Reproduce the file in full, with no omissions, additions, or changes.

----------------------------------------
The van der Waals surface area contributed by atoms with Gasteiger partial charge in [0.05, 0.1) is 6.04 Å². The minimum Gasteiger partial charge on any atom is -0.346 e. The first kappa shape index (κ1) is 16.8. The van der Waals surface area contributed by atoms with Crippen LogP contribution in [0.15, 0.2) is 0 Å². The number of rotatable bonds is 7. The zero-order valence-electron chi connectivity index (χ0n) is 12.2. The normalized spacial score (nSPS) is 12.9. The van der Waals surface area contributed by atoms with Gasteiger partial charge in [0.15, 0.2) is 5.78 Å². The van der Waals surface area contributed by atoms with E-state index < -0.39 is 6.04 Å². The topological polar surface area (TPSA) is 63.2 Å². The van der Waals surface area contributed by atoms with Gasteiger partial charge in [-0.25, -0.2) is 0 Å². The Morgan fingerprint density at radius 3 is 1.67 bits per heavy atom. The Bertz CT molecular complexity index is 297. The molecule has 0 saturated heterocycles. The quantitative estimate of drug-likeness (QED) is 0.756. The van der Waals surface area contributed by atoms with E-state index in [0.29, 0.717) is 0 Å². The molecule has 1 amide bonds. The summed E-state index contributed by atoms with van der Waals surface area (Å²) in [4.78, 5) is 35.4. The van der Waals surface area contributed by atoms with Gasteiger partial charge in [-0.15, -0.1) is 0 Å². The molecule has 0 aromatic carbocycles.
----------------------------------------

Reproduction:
The van der Waals surface area contributed by atoms with Gasteiger partial charge in [0.05, 0.1) is 6.04 Å². The minimum Gasteiger partial charge on any atom is -0.346 e. The first kappa shape index (κ1) is 16.8. The van der Waals surface area contributed by atoms with Crippen LogP contribution in [0.15, 0.2) is 0 Å². The number of rotatable bonds is 7. The zero-order valence-electron chi connectivity index (χ0n) is 12.2. The normalized spacial score (nSPS) is 12.9. The van der Waals surface area contributed by atoms with Gasteiger partial charge in [0.15, 0.2) is 5.78 Å². The van der Waals surface area contributed by atoms with E-state index < -0.39 is 6.04 Å². The topological polar surface area (TPSA) is 63.2 Å². The van der Waals surface area contributed by atoms with Gasteiger partial charge in [-0.25, -0.2) is 0 Å². The Morgan fingerprint density at radius 3 is 1.67 bits per heavy atom. The Bertz CT molecular complexity index is 297. The molecule has 0 saturated heterocycles. The quantitative estimate of drug-likeness (QED) is 0.756. The van der Waals surface area contributed by atoms with E-state index in [0.29, 0.717) is 0 Å². The molecule has 1 amide bonds. The summed E-state index contributed by atoms with van der Waals surface area (Å²) in [4.78, 5) is 35.4. The van der Waals surface area contributed by atoms with Gasteiger partial charge in [-0.15, -0.1) is 0 Å². The molecule has 0 aromatic carbocycles.